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Migrate from Google Maps to TomTom


This tutorial covers some very basic use cases to help you switch your Android app from Google's APIs to TomTom's as quickly as possible. It starts with basic environment setup, then dives into the code. At the very bottom of the page is a recommended reading list to allow you to build on the foundations provided by this tutorial.

This tutorial covers:


Before you start writing code, prepare your environment:

  1. Install Android Studio. During installation, make sure that the component "Android Virtual Device" is selected.
  2. If possible, start a new project (minimum SDK API 19 – Android 4.4 “KitKat”) with an Empty activity. You can use your own project as long as it meets the minimum Android SDK API level requirement
  3. Update the Source Compatibility and Target Compatibility to 1.8 in the Project Structure dialog (click File > Project Structure).
  4. Add the TomTom repository to your project's file:
    allprojects {
        repositories {
            maven {
                url ""
  5. Create and add an API key to AndroidManifest.xml:

    Create your API Key now

    To create a new API key you need to first register on the portal. Once you are logged in there are only two steps remaining:

    Create a new application in your Dashboard:

    Choose all the APIs:

    All set up. You can now click on your newly created app and copy your API key:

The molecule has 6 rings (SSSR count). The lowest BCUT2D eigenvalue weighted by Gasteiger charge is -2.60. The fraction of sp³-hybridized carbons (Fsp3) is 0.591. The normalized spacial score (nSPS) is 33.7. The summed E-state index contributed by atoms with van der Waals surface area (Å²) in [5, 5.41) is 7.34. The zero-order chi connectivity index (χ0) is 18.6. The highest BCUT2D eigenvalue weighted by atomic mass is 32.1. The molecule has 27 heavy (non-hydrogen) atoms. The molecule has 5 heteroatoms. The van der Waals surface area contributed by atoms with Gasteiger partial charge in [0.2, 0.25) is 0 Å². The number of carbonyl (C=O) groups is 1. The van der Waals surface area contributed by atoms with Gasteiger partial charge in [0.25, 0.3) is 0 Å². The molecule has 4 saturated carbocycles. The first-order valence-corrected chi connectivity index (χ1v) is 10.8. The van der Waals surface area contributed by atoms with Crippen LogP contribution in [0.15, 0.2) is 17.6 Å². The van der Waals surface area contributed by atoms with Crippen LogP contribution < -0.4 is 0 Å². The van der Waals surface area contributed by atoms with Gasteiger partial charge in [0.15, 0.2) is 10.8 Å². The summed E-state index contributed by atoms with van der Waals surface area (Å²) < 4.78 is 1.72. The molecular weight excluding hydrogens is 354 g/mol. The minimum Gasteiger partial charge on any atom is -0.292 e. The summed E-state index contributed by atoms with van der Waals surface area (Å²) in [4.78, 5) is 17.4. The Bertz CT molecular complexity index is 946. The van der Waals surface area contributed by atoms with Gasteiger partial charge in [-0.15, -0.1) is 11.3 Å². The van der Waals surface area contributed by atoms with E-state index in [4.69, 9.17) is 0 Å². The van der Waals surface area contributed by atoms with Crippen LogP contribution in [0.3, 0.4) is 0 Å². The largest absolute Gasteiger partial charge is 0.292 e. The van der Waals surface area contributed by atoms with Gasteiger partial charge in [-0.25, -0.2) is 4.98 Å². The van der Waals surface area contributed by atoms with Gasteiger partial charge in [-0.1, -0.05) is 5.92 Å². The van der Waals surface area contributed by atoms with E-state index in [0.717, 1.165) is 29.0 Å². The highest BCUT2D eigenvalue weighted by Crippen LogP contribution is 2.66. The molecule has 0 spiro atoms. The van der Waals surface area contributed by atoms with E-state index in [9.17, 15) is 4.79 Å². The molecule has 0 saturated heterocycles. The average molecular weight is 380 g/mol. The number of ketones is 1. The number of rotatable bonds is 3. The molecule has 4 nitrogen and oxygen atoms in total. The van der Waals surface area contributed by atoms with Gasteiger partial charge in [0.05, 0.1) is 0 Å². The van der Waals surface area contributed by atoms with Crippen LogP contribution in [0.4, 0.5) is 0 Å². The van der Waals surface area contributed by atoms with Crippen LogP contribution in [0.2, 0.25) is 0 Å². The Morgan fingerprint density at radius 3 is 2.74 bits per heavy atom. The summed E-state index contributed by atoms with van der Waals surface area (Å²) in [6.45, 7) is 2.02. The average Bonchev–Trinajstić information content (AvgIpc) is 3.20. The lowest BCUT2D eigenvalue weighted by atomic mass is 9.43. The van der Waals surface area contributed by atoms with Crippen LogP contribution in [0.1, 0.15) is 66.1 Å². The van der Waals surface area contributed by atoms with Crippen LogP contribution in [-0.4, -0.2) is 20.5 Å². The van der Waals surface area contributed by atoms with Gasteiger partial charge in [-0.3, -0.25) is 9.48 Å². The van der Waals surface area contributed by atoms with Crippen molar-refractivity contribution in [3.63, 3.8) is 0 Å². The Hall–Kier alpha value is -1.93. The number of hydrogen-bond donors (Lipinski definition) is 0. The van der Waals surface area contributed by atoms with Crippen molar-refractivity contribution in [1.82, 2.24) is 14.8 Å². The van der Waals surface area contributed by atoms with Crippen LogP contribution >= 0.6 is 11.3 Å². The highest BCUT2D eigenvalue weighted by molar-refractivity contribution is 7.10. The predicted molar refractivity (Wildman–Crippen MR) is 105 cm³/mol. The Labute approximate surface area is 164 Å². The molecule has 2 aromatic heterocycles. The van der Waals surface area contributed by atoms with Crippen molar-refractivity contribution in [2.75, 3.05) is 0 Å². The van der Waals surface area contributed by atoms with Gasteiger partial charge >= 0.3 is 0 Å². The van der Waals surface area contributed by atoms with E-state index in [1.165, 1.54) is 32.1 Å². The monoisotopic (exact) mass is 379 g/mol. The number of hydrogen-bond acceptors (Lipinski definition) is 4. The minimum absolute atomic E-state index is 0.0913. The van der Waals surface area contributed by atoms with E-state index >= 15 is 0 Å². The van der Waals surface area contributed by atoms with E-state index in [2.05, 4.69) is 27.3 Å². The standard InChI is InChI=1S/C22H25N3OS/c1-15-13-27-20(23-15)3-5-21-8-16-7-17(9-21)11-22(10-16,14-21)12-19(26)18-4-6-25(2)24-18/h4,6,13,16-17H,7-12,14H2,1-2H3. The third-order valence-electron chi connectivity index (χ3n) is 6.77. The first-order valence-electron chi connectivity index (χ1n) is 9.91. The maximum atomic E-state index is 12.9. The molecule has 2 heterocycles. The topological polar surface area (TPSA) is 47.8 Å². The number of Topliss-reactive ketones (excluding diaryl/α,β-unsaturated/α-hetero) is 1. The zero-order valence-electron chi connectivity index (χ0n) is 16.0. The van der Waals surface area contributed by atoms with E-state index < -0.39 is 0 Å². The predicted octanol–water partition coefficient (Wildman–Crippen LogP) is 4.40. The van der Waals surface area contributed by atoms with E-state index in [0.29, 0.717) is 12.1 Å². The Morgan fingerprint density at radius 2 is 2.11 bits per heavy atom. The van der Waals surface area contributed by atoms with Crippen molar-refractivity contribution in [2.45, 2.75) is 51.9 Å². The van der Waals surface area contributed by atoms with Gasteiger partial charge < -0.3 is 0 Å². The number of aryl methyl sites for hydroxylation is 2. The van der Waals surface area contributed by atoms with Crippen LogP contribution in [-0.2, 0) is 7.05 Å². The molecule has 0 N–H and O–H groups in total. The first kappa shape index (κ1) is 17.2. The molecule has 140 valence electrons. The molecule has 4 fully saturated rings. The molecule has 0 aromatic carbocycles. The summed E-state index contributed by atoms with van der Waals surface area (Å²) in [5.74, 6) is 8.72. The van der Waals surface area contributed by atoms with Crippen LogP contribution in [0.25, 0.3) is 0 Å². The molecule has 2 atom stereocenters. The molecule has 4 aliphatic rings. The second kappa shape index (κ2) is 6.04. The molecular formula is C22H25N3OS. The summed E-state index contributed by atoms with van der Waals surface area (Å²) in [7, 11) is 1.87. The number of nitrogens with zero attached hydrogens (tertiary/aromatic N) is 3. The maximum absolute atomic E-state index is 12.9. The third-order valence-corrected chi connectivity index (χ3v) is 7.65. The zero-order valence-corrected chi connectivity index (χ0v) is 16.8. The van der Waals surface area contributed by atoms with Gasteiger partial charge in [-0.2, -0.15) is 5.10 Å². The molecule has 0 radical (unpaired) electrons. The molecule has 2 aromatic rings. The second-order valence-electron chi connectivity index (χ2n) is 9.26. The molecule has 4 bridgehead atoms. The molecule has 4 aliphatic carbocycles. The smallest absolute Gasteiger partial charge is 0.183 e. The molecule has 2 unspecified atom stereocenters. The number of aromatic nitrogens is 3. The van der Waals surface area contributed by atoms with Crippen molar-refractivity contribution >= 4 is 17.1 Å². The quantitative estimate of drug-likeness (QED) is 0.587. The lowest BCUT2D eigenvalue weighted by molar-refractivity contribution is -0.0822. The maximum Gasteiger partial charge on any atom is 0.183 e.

Copy and paste the API key to your AndroidManifest.xml inside the <application> tag:

    <meta-data android:name="OnlineMaps.Key" android:value="<YOUR_KEY_GOES_HERE>" />
    <meta-data android:name="OnlineTraffic.Key" android:value="<YOUR_KEY_GOES_HERE>" />
    <meta-data android:name="OnlineSearch.Key" android:value="<YOUR_KEY_GOES_HERE>" />
    <meta-data android:name="OnlineRouting.Key" android:value="<YOUR_KEY_GOES_HERE>" />

Initializing a map

Compare how the map is initialized using the Google and TomTom tools:


To display the map using the Google Maps SDK for Android, you need to perform a few steps:

  1. Add dependencies to your module's file:
    implementation '' 
  2. Add a map fragment to the main activity:
  3. Add a Google Android API key inside the application section of the manifest.xml file:
    <meta-data android:name="" android:value="YOUR_GOOGLE_KEY_GOES_HERE"/> 


To do the same thing in the TomTom Maps SDK for Android:

  1. Add dependencies to your module's file:
    implementation ''
  2. Add a map fragment to the main activity layout:
    android:layout_height="match_parent" />

Displaying a marker

The next step is to allow your user to interact with the map (for instance, displaying or moving a marker).


  1. Implement the OnMapReadyCallback interface in your MainActivity class and override the onMapReady method.:

    public void onMapReady(GoogleMap googleMap) { = googleMap;
        LatLng amsterdam = new LatLng(52.37, 4.90);
        googleMap.addMarker(new MarkerOptions().position(amsterdam).title("Amsterdam"));
        googleMap.animateCamera(CameraUpdateFactory.newLatLngZoom(amsterdam, 8));
  2. Inside the MainActivity onCreate method, get the appropriate map fragment instance and set a callback object on MainActivity so that the onMapReady method is called:
    SupportMapFragment mapFragment = (SupportMapFragment) getSupportFragmentManager()


  • Define field map in MainActivity:
        private TomtomMap map;
  • As with Google, you need to implement an OnMapReadyCallback interface in your MainActivity class and override the onMapReady method:
    public void onMapReady(@NonNull TomtomMap tomtomMap) { = tomtomMap;
        LatLng amsterdam = new LatLng(52.37, 4.90);
        SimpleMarkerBalloon balloon = new SimpleMarkerBalloon("Amsterdam");
        tomtomMap.addMarker(new MarkerBuilder(amsterdam).markerBalloon(balloon));
  • Inside the MainActivity onCreate method, get the map fragment instance and set a callback object on MainActivity so that the onMapReady method is called: